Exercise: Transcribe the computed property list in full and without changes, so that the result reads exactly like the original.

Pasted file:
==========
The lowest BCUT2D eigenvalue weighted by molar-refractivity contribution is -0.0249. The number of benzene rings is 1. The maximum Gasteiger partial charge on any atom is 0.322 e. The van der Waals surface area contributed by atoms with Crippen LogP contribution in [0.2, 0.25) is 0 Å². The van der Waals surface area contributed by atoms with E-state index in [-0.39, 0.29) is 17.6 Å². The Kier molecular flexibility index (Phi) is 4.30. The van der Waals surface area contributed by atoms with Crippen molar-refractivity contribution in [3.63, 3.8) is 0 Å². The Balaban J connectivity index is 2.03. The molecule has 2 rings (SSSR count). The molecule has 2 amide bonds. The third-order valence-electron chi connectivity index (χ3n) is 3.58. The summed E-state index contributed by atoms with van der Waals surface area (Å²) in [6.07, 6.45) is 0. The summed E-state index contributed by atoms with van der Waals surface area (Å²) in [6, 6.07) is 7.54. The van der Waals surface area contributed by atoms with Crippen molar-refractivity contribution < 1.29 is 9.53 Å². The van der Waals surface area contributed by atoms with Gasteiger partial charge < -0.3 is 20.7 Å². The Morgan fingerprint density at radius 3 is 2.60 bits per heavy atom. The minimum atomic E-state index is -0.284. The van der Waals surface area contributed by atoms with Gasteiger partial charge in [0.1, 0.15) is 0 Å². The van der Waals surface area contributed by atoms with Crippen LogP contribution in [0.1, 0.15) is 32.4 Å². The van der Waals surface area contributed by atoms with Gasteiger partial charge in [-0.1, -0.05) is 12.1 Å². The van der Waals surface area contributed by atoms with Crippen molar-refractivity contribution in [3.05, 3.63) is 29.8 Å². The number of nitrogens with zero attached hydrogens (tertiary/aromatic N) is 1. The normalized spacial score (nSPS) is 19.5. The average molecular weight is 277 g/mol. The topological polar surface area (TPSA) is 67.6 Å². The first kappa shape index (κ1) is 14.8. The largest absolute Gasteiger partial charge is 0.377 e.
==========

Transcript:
The lowest BCUT2D eigenvalue weighted by molar-refractivity contribution is -0.0249. The number of benzene rings is 1. The maximum Gasteiger partial charge on any atom is 0.322 e. The van der Waals surface area contributed by atoms with Crippen LogP contribution in [0.2, 0.25) is 0 Å². The van der Waals surface area contributed by atoms with E-state index in [-0.39, 0.29) is 17.6 Å². The Kier molecular flexibility index (Phi) is 4.30. The van der Waals surface area contributed by atoms with Crippen molar-refractivity contribution in [3.63, 3.8) is 0 Å². The Balaban J connectivity index is 2.03. The molecule has 2 rings (SSSR count). The molecule has 2 amide bonds. The third-order valence-electron chi connectivity index (χ3n) is 3.58. The summed E-state index contributed by atoms with van der Waals surface area (Å²) in [6.07, 6.45) is 0. The summed E-state index contributed by atoms with van der Waals surface area (Å²) in [6, 6.07) is 7.54. The van der Waals surface area contributed by atoms with Crippen molar-refractivity contribution < 1.29 is 9.53 Å². The van der Waals surface area contributed by atoms with Gasteiger partial charge < -0.3 is 20.7 Å². The Morgan fingerprint density at radius 3 is 2.60 bits per heavy atom. The minimum atomic E-state index is -0.284. The van der Waals surface area contributed by atoms with Gasteiger partial charge in [0.1, 0.15) is 0 Å². The van der Waals surface area contributed by atoms with Crippen LogP contribution in [0.1, 0.15) is 32.4 Å². The van der Waals surface area contributed by atoms with Gasteiger partial charge in [-0.1, -0.05) is 12.1 Å². The van der Waals surface area contributed by atoms with Crippen molar-refractivity contribution in [3.05, 3.63) is 29.8 Å². The number of nitrogens with zero attached hydrogens (tertiary/aromatic N) is 1. The normalized spacial score (nSPS) is 19.5. The average molecular weight is 277 g/mol. The topological polar surface area (TPSA) is 67.6 Å². The first kappa shape index (κ1) is 14.8. The largest absolute Gasteiger partial charge is 0.377 e.